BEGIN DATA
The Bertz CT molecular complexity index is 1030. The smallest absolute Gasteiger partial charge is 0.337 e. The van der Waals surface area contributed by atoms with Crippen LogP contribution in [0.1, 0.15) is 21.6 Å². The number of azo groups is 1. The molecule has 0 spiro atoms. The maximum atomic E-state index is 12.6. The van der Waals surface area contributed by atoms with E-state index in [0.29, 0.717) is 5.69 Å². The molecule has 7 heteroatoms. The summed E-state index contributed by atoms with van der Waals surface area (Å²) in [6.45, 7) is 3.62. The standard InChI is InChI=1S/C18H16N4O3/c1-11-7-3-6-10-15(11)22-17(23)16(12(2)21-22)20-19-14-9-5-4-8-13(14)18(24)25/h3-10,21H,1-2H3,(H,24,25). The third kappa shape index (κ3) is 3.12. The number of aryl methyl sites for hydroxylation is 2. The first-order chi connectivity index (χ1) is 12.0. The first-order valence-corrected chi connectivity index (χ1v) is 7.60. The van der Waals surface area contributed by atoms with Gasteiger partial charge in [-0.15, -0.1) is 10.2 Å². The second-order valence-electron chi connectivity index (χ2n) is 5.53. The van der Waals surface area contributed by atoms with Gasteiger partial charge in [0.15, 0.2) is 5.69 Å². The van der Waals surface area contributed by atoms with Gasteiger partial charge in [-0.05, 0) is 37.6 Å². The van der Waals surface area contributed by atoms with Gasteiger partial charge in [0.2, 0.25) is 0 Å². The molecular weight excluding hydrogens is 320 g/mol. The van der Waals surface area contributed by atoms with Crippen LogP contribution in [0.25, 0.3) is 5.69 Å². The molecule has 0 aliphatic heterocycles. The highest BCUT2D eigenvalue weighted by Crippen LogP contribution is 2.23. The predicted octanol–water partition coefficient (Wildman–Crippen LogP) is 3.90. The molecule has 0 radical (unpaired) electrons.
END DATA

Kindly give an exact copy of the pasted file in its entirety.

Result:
The Bertz CT molecular complexity index is 1030. The smallest absolute Gasteiger partial charge is 0.337 e. The van der Waals surface area contributed by atoms with Crippen LogP contribution in [0.1, 0.15) is 21.6 Å². The number of azo groups is 1. The molecule has 0 spiro atoms. The maximum atomic E-state index is 12.6. The van der Waals surface area contributed by atoms with E-state index in [0.29, 0.717) is 5.69 Å². The molecule has 7 heteroatoms. The summed E-state index contributed by atoms with van der Waals surface area (Å²) in [6.45, 7) is 3.62. The standard InChI is InChI=1S/C18H16N4O3/c1-11-7-3-6-10-15(11)22-17(23)16(12(2)21-22)20-19-14-9-5-4-8-13(14)18(24)25/h3-10,21H,1-2H3,(H,24,25). The third kappa shape index (κ3) is 3.12. The number of aryl methyl sites for hydroxylation is 2. The first-order chi connectivity index (χ1) is 12.0. The first-order valence-corrected chi connectivity index (χ1v) is 7.60. The van der Waals surface area contributed by atoms with Gasteiger partial charge in [-0.15, -0.1) is 10.2 Å². The second-order valence-electron chi connectivity index (χ2n) is 5.53. The van der Waals surface area contributed by atoms with Gasteiger partial charge in [0.15, 0.2) is 5.69 Å². The van der Waals surface area contributed by atoms with Gasteiger partial charge in [-0.05, 0) is 37.6 Å². The van der Waals surface area contributed by atoms with Gasteiger partial charge in [0.2, 0.25) is 0 Å². The molecular weight excluding hydrogens is 320 g/mol. The van der Waals surface area contributed by atoms with Crippen LogP contribution in [0.25, 0.3) is 5.69 Å². The molecule has 0 aliphatic heterocycles. The highest BCUT2D eigenvalue weighted by Crippen LogP contribution is 2.23. The predicted octanol–water partition coefficient (Wildman–Crippen LogP) is 3.90. The molecule has 0 radical (unpaired) electrons.